A sky blanketed over with storm clouds produces my favorite type of natural light. Not too dark, and not too bright. Colors are richer. Patterns created by the various types of flora are seen in their matter-of-fact state. No bright direct/indirect light (i.e. the sun) casting shadows and such that distort the pure state of an image.
There is something so soothing and peaceful about walking around in nature when it is wet with rain. There is a 'clean' quality to sound that is so distinct. Everywhere I went on my walks, there was always the patter of collected rain dripping from leaf and limb, down to other limbs and the drying bed of twigs, pine cones, and needles on the ground.
Rainy weather...the great stress reliever.
"It was raining in the small, mountainous country of Llamedos. It was always raining in Llamedos. Rain was the country's main export. It has rain mines."
~ Terry Pratchett, 'Soul Music'
"The Rain" (excerpt)
By: William Henry Davis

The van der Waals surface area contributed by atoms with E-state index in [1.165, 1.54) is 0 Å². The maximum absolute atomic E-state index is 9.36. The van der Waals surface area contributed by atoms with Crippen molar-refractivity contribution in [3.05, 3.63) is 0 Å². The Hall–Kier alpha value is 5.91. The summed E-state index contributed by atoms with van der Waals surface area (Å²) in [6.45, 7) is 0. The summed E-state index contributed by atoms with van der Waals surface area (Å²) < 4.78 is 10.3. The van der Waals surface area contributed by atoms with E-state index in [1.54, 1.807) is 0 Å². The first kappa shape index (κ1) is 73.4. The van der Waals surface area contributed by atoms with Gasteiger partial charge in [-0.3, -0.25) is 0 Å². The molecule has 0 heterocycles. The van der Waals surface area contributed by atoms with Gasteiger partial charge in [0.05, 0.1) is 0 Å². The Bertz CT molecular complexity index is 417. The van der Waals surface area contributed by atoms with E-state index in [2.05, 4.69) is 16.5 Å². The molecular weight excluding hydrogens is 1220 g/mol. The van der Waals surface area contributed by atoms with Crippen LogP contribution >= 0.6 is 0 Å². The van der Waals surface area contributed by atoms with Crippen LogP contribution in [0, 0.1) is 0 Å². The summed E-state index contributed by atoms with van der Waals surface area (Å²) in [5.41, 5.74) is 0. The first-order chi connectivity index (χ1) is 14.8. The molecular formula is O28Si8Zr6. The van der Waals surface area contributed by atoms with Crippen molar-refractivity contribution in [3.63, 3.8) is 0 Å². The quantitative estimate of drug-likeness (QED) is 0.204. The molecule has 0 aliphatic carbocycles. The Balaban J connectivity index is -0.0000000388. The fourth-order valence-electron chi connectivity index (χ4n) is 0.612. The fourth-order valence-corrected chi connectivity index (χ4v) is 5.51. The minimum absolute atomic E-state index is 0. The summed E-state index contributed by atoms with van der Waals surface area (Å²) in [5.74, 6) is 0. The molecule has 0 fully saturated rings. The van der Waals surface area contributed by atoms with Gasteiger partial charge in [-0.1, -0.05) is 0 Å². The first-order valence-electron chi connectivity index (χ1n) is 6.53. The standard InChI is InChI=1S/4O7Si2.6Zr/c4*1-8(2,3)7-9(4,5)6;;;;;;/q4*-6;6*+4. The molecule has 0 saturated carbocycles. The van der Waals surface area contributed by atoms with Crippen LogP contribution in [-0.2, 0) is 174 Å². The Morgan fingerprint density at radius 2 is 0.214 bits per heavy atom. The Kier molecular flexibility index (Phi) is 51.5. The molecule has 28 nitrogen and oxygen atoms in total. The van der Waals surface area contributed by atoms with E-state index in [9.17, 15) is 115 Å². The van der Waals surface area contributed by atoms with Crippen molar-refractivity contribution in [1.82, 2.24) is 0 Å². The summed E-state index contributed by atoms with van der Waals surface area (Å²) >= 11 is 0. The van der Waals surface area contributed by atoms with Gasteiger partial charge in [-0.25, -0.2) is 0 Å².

"I hear leaves drinking rain;
I hear rich leaves on top
Giving the poor beneath
Drop after drop;
'Tis a sweet noise to hear
These green leaves drinking near."
"Rain clouds come floating in, not to muddy my days ahead,
but to make me calm, happy and hopeful."
"Outside the drizzling rain had begun again. It pattered around the house, and on the roofs and eaves, like a million, tiny, stealthy feet: softly, as though the night were teeming with a host of minute, dark beings."
~ Evangeline Walton, 'Witch House'
"Oh, Gray and Tender is the Rain"
By: Lizette Woodworth Reese
"Oh, gray and tender is the rain,
That drips, drips on the pane!
A hundred things come in the door
The scent of herbs, the thought of yore.
I see the pool out in the grass,
A bit of broken glass;
The red flags running wet and straight,
Down to the little flapping gate.
Lombardy poplars tall and three,
Across the road I see;
There is no loveliness so plain
As a tall poplar in the rain.
But oh, the hundred things and more,
That come in at the door! --
The smack of mint, old joy, old pain,
Caught in the gray and tender rain."